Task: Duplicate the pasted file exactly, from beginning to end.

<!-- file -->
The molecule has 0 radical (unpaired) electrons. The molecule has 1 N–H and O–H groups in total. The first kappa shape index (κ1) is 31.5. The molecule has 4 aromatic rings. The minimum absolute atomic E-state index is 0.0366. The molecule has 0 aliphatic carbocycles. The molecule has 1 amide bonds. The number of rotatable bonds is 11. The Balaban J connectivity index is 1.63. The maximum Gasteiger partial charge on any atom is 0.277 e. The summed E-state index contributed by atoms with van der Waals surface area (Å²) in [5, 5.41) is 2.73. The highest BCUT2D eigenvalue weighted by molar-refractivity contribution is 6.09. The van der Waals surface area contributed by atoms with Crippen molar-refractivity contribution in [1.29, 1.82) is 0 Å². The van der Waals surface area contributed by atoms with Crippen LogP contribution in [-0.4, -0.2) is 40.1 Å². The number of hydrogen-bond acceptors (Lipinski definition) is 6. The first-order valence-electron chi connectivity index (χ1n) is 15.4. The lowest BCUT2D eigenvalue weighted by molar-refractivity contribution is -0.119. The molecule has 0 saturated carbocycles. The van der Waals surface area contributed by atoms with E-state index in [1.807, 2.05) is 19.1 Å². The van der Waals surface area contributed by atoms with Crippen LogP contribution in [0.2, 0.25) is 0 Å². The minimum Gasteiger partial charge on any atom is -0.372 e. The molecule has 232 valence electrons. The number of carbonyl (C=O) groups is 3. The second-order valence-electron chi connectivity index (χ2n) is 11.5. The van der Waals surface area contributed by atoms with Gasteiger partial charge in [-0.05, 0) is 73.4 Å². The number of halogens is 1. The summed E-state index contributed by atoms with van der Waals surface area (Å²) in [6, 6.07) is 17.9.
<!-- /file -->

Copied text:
The molecule has 0 radical (unpaired) electrons. The molecule has 1 N–H and O–H groups in total. The first kappa shape index (κ1) is 31.5. The molecule has 4 aromatic rings. The minimum absolute atomic E-state index is 0.0366. The molecule has 0 aliphatic carbocycles. The molecule has 1 amide bonds. The number of rotatable bonds is 11. The Balaban J connectivity index is 1.63. The maximum Gasteiger partial charge on any atom is 0.277 e. The summed E-state index contributed by atoms with van der Waals surface area (Å²) in [5, 5.41) is 2.73. The highest BCUT2D eigenvalue weighted by molar-refractivity contribution is 6.09. The van der Waals surface area contributed by atoms with Crippen molar-refractivity contribution in [1.29, 1.82) is 0 Å². The van der Waals surface area contributed by atoms with Crippen LogP contribution in [-0.4, -0.2) is 40.1 Å². The number of hydrogen-bond acceptors (Lipinski definition) is 6. The first-order valence-electron chi connectivity index (χ1n) is 15.4. The lowest BCUT2D eigenvalue weighted by molar-refractivity contribution is -0.119. The molecule has 0 saturated carbocycles. The van der Waals surface area contributed by atoms with E-state index in [1.807, 2.05) is 19.1 Å². The van der Waals surface area contributed by atoms with Crippen LogP contribution in [0.2, 0.25) is 0 Å². The minimum Gasteiger partial charge on any atom is -0.372 e. The molecule has 232 valence electrons. The number of carbonyl (C=O) groups is 3. The second-order valence-electron chi connectivity index (χ2n) is 11.5. The van der Waals surface area contributed by atoms with Gasteiger partial charge in [-0.05, 0) is 73.4 Å². The number of halogens is 1. The summed E-state index contributed by atoms with van der Waals surface area (Å²) in [6, 6.07) is 17.9.